The park was the subject of a short film in 2011's National Parks Project , directed by Louise Archambault and scored by Graham Van Pelt, Ian D'Sa and Mishka Stein.
In August 2013, Robert F. Kennedy, Jr. visited the park to see Mount Kennedy, named as a memorial to his uncle, U. S. president John F. Kennedy. 
Mammalian species that inhabit this park include Yukon wolf, bear, coyote, mink, lynx, river otter, caribou, Yukon moose, muskrat, snowshoe hare, marmot, red fox, Dall sheep, beaver, wolverine, mountain goat, and arctic ground squirrel. This park contains about 120 species of birds, including the rock ptarmigan and the golden and bald eagles.
The bi-national Kluane-Wrangell-St. Elias-Glacier Bay-Tatshenshini-Alsek park system comprising Kluane, Wrangell-St Elias, Glacier Bay and Tatshenshini-Alsek parks, was declared a UNESCO World Heritage Site in 1979 for the spectacular glacier and icefield landscapes as well as for the importance of grizzly bears, caribou and Dall sheep habitat.
In a 2009 census of the Kluane herd, there were 181 northern mountain caribou, a distinct ecotype of caribou. 
Kluane National Park lies within the traditional territories of the Champagne and Aishihik First Nations and Kluane First Nation who have a long history of living in this region. Through their respective Final Agreements with the Canadian Government, they have made into law their rights to harvest in this region.
Glacier Bay National Park and Preserve is an American national park located in Southeast Alaska west of Juneau. President Calvin Coolidge proclaimed the area around Glacier Bay a national monument under the Antiquities Act on February 26, 1925. Subsequent to an expansion of the monument by President Jimmy Carter in 1978, the Alaska National Interest Lands Conservation Act (ANILCA) enlarged the national monument by 523,000 acres on December 2, 1980, and created Glacier Bay National Park and Preserve. The national preserve encompasses 58,406 acres of public land to the immediate northwest of the park, protecting a portion of the Alsek River with its fish and wildlife habitats, while allowing sport hunting.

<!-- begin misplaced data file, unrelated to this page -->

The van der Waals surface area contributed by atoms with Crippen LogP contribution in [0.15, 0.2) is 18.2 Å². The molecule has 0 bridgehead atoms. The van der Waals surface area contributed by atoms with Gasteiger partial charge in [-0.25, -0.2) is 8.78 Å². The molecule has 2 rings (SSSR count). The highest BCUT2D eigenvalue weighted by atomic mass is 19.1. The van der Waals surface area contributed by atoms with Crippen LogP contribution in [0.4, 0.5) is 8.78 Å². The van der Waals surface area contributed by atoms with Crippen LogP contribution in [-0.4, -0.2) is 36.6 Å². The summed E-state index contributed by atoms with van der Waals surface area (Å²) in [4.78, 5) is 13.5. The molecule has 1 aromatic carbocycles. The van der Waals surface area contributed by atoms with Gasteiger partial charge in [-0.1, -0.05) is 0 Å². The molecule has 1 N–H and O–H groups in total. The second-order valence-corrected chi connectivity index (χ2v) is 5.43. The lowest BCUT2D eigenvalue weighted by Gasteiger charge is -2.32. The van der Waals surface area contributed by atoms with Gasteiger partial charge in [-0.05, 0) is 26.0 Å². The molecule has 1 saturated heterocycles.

Wrangell–St. Elias National Park and Preserve is an American national park and preserve managed by the National Park Service in south central Alaska. The park and preserve were established in 1980 by the Alaska National Interest Lands Conservation Act. The protected areas are included in an International Biosphere Reserve and are part of the Kluane/Wrangell–St. Elias/Glacier Bay/Tatshenshini-Alsek UNESCO World Heritage Site. The park and preserve form the largest area managed by the National Park Service with a total of 13,175,799.07 acres, an expanse larger than nine U.S. states and around the same size as Croatia. 8,323,147.59 acres are designated as the national park and the remaining 4,852,652.14 acres are designated as the preserve. The area designated as the national park alone is larger than the 47 smallest American national parks combined and is more than twice the size of all but two other national parks. Its area makes up over 15% of all national park designated land in the United States.